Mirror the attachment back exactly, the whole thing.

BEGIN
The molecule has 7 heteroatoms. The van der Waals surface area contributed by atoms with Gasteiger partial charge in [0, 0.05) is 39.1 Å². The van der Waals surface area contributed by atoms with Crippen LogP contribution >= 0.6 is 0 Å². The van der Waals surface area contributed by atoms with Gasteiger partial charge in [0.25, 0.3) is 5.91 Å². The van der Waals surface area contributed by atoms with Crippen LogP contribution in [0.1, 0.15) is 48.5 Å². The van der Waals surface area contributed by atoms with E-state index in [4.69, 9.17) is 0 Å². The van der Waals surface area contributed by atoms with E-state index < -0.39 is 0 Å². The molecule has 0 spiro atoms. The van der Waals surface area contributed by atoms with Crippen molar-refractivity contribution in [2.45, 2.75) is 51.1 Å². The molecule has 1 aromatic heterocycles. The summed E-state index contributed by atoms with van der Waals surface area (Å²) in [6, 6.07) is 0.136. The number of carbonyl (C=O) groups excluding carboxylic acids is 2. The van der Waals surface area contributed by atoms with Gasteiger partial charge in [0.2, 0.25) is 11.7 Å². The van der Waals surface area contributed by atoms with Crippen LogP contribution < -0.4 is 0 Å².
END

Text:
The molecule has 7 heteroatoms. The van der Waals surface area contributed by atoms with Gasteiger partial charge in [0, 0.05) is 39.1 Å². The van der Waals surface area contributed by atoms with Crippen LogP contribution >= 0.6 is 0 Å². The van der Waals surface area contributed by atoms with Gasteiger partial charge in [0.25, 0.3) is 5.91 Å². The van der Waals surface area contributed by atoms with Crippen LogP contribution in [0.1, 0.15) is 48.5 Å². The van der Waals surface area contributed by atoms with E-state index in [4.69, 9.17) is 0 Å². The van der Waals surface area contributed by atoms with E-state index < -0.39 is 0 Å². The molecule has 0 spiro atoms. The van der Waals surface area contributed by atoms with Crippen molar-refractivity contribution in [2.45, 2.75) is 51.1 Å². The molecule has 1 aromatic heterocycles. The summed E-state index contributed by atoms with van der Waals surface area (Å²) in [6, 6.07) is 0.136. The number of carbonyl (C=O) groups excluding carboxylic acids is 2. The van der Waals surface area contributed by atoms with Gasteiger partial charge in [0.2, 0.25) is 11.7 Å². The van der Waals surface area contributed by atoms with Crippen LogP contribution < -0.4 is 0 Å².